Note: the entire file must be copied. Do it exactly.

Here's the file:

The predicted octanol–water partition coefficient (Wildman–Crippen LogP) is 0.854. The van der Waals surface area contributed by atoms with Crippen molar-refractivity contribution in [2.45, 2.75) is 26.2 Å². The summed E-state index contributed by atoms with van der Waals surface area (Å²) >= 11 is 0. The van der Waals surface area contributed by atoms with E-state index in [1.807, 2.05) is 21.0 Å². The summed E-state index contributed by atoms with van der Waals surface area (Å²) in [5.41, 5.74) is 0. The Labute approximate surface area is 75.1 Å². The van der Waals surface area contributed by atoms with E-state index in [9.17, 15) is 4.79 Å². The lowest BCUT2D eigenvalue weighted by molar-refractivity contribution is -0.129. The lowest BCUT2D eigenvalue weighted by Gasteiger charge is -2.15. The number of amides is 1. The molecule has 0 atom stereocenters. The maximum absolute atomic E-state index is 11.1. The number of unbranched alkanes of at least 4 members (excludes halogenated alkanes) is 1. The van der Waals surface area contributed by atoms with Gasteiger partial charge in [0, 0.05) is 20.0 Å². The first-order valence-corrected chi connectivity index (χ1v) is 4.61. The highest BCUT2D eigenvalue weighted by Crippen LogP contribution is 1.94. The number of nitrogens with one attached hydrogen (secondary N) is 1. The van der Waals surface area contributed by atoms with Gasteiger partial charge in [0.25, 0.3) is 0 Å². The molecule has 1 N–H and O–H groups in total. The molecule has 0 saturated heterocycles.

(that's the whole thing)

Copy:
The predicted octanol–water partition coefficient (Wildman–Crippen LogP) is 0.854. The van der Waals surface area contributed by atoms with Crippen molar-refractivity contribution in [2.45, 2.75) is 26.2 Å². The summed E-state index contributed by atoms with van der Waals surface area (Å²) >= 11 is 0. The van der Waals surface area contributed by atoms with E-state index in [1.807, 2.05) is 21.0 Å². The summed E-state index contributed by atoms with van der Waals surface area (Å²) in [5.41, 5.74) is 0. The Labute approximate surface area is 75.1 Å². The van der Waals surface area contributed by atoms with E-state index in [9.17, 15) is 4.79 Å². The lowest BCUT2D eigenvalue weighted by molar-refractivity contribution is -0.129. The lowest BCUT2D eigenvalue weighted by Gasteiger charge is -2.15. The number of amides is 1. The molecule has 0 atom stereocenters. The maximum absolute atomic E-state index is 11.1. The number of unbranched alkanes of at least 4 members (excludes halogenated alkanes) is 1. The van der Waals surface area contributed by atoms with Gasteiger partial charge in [0, 0.05) is 20.0 Å². The first-order valence-corrected chi connectivity index (χ1v) is 4.61. The highest BCUT2D eigenvalue weighted by Crippen LogP contribution is 1.94. The number of nitrogens with one attached hydrogen (secondary N) is 1. The van der Waals surface area contributed by atoms with Gasteiger partial charge in [0.25, 0.3) is 0 Å². The molecule has 1 N–H and O–H groups in total. The molecule has 0 saturated heterocycles.